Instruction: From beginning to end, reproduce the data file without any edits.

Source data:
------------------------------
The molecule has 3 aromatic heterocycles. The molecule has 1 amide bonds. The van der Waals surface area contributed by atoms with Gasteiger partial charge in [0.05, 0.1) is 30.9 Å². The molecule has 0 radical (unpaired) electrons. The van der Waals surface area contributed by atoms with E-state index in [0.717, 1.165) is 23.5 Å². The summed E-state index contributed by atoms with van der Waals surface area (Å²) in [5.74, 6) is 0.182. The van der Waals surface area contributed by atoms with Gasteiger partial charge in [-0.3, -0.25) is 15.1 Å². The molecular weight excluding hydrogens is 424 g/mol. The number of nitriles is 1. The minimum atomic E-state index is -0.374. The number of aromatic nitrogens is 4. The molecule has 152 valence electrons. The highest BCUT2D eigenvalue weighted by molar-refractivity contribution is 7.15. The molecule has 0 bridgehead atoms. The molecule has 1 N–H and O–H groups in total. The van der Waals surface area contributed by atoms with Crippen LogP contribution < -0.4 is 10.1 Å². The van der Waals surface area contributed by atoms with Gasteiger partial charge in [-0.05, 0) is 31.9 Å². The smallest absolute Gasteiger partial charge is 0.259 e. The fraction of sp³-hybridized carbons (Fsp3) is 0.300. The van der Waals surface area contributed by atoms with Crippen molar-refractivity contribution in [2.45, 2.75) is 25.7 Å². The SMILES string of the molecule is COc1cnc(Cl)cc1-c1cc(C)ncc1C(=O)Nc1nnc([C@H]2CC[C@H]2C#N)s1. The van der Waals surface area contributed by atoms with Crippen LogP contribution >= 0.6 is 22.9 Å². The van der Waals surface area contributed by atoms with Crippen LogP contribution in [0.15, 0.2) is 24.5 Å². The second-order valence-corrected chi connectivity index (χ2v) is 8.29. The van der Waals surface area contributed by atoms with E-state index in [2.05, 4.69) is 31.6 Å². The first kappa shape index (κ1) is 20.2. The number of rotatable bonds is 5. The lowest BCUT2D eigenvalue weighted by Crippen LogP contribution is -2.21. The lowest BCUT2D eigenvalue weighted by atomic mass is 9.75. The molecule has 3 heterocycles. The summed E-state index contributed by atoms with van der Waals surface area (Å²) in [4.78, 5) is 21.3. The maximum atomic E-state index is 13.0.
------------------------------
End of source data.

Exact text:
The molecule has 3 aromatic heterocycles. The molecule has 1 amide bonds. The van der Waals surface area contributed by atoms with Gasteiger partial charge in [0.05, 0.1) is 30.9 Å². The molecule has 0 radical (unpaired) electrons. The van der Waals surface area contributed by atoms with E-state index in [0.717, 1.165) is 23.5 Å². The summed E-state index contributed by atoms with van der Waals surface area (Å²) in [5.74, 6) is 0.182. The van der Waals surface area contributed by atoms with Gasteiger partial charge in [-0.3, -0.25) is 15.1 Å². The molecular weight excluding hydrogens is 424 g/mol. The number of nitriles is 1. The minimum atomic E-state index is -0.374. The number of aromatic nitrogens is 4. The molecule has 152 valence electrons. The highest BCUT2D eigenvalue weighted by molar-refractivity contribution is 7.15. The molecule has 0 bridgehead atoms. The molecule has 1 N–H and O–H groups in total. The van der Waals surface area contributed by atoms with Crippen LogP contribution < -0.4 is 10.1 Å². The van der Waals surface area contributed by atoms with Gasteiger partial charge in [-0.05, 0) is 31.9 Å². The smallest absolute Gasteiger partial charge is 0.259 e. The fraction of sp³-hybridized carbons (Fsp3) is 0.300. The van der Waals surface area contributed by atoms with Crippen molar-refractivity contribution in [2.45, 2.75) is 25.7 Å². The SMILES string of the molecule is COc1cnc(Cl)cc1-c1cc(C)ncc1C(=O)Nc1nnc([C@H]2CC[C@H]2C#N)s1. The van der Waals surface area contributed by atoms with Crippen LogP contribution >= 0.6 is 22.9 Å². The van der Waals surface area contributed by atoms with Crippen LogP contribution in [0.15, 0.2) is 24.5 Å². The second-order valence-corrected chi connectivity index (χ2v) is 8.29. The van der Waals surface area contributed by atoms with E-state index in [2.05, 4.69) is 31.6 Å². The first kappa shape index (κ1) is 20.2. The number of rotatable bonds is 5. The lowest BCUT2D eigenvalue weighted by Crippen LogP contribution is -2.21. The lowest BCUT2D eigenvalue weighted by atomic mass is 9.75. The molecule has 3 heterocycles. The summed E-state index contributed by atoms with van der Waals surface area (Å²) in [4.78, 5) is 21.3. The maximum atomic E-state index is 13.0.